The author interviewed on the tape says that yoga is not interactive like a sport is.  True.   “If nobody is keeping score it ain’t a sport.”  No argument there.  But he says that because yoga is practiced alone you don’t learn social skills or what it’s like to “get knocked down and get back up.”  Oh see, this is where we disagree.  He goes further into his erroneous understanding of the human experience (did he really write a book about parenting?!  *shudders*) to say that, “slipping on your mat won’t teach you anything!”

Settle down, people.  We know he’s wrong, how wrong he is and why.  Those of us who’ve practiced don’t even need to be up on in arms.  The fortunate thing is that nothing this man says matters.  The more unsettling part of the conversation is that there are still some of us in society that regard certain characteristics of human decency in a “weak vs. strong” dichotomy.  So the formula for some goes:

Soccer, Football, Hockey = Strong
Yoga, self-exploration, cultivating awareness = Weak (Oh just come on and say it.  You know you want to…Yoga-Pussies.)

When will people realize that self-exploration, like the kind provided by a yoga practice, is critical to doing and being better at EVERYTHING (including the “strong” sports).  I would love for the superstar Jiu-Jitsu warrior Rickson Gracie (who is, by the way, one of Kim’s greatest inspirations and THE main reason she began taking up yoga) who would make it a ritual to practice yoga intensely before a fight to be called a “wussie” (oh, did we mention that the man has a record of over 400 wins and ZERO losses?).  The guy in the Fox “News” video does say that yoga is a great supplement to any sport.  We do agree!  But when people start using the strong vs. weak classifications in this conversation with a real worry that our children are becoming sissies because they’re enjoying a peaceful activity as well as beating the shit out of one another on the playground…That’s when we jump off that crazy train heading straight to Myopic Ville.

Team sports are great for children (yea, the ones “with a ball”). They are a way of learning teamwork., coordination skills, winning/losing, etc etc. Are they THE only way to learn those things as this man suggests? No. With all of the physical activity out there (team sports, dance, yoga, gymnastics, skateboarding, biking, rock climbing, martial arts, etc.), perhaps a more appropriate way to encourage movement is to let your kid do what they enjoy doing and NOT instill values in them that would make them think that what they want to do, or what they see others doing, makes them a “wussie”. Hey! That might even help combat bullying in schools! What a novel idea…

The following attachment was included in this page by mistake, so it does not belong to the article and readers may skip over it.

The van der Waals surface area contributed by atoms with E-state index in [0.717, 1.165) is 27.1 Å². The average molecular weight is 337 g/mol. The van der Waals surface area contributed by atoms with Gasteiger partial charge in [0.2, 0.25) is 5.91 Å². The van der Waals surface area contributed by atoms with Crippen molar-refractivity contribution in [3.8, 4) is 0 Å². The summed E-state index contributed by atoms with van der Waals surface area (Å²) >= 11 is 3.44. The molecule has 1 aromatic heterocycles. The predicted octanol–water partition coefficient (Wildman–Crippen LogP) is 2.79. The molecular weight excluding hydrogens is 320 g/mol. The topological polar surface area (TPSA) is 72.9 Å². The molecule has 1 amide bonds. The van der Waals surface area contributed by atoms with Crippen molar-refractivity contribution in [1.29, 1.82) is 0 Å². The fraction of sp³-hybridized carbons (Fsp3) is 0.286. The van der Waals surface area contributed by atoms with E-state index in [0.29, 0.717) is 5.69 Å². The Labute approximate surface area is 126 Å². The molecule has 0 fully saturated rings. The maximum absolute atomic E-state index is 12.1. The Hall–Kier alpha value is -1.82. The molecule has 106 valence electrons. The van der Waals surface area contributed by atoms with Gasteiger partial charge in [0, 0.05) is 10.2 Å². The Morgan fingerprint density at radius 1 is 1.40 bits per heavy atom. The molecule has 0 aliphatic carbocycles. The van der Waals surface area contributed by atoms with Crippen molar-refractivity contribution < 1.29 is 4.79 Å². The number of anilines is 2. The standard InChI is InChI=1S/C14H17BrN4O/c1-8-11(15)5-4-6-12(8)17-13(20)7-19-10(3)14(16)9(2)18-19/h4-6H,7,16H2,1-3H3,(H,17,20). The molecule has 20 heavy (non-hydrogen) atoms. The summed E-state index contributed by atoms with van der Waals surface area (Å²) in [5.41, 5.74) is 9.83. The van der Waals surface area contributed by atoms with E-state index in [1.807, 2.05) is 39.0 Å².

Ugh.  Now on to the other end of the spectrum!  Interestingly enough the BBC News (I know a foreign news source?!  Try to relax.)  ran this interesting article:

Hell-bent: Transcending pain in competitive yoga

Ben Lorr, author of the new book Hell-Bent, talks about transforming his body and life by getting deeply involved in Bikram Yoga and Competitive Yoga.  AAAAAAAAAAAAAAAAAH!  Too many yoga controversies in one weekend to handle!!!!  But seriously, at least the author seems interested in sharing his experience for the benefit of others.  We’re down with that even if we, like many others, don’t agree that competitive yoga is the same as YOGA.  But at least here in lies the possibilities for an intelligent conversation.

Mr. Lorr is aware of the controversy.  But he says, “To define yoga is to limit yoga.”  Well, here’s a dialogue we’d be interested in having without the fear of someone throwing out the hackneyed “Nazis” name-calling.  How refreshing!  Definitely, yoga (even in its competitive forms) can provide a context for self-exploration.  But whether you practice with the intention of knowing more about yourself or the intention of performance makes the difference, to us.  Lorr does also share about a paralyzed shoulder he suffers from an back-bending experience.  He asks, “Was it an injury or just part of the process of my body opening up?”  We would have to ask what he means by “opening.”  But whatever the outcome of that experience the information he gained and his interpretation of that experience is his personal responsibility and journey.  We would probably interpret that shoulder thing as, “well, you probably weren’t being very aware while doing that asana.  Do a better job of listening to your body next time.”

Whether yoga is weakening the next generation or becoming part of an aggressive competitive sport it’s clear that the practice is here to stay.  How do you experience yoga?  We’re curious to know.

Best Names for Yoga Poses…Ever!!!

Ok, we had to share what Yoga Dork has posted today.  We love how this blog always brings the funny and pop of what is going on in the yoga world.  This has to be one of the best!

Check out the Real Names for Yoga Poses, in Handy Chart Form:

Click on the image to get a better view and see what Yoga Dork says about it.

HAHAHAHHAHAHAHAHAHAHAHAHAHAHAHAHAHAHAHAHAHAHAHA!  Which is your favorite?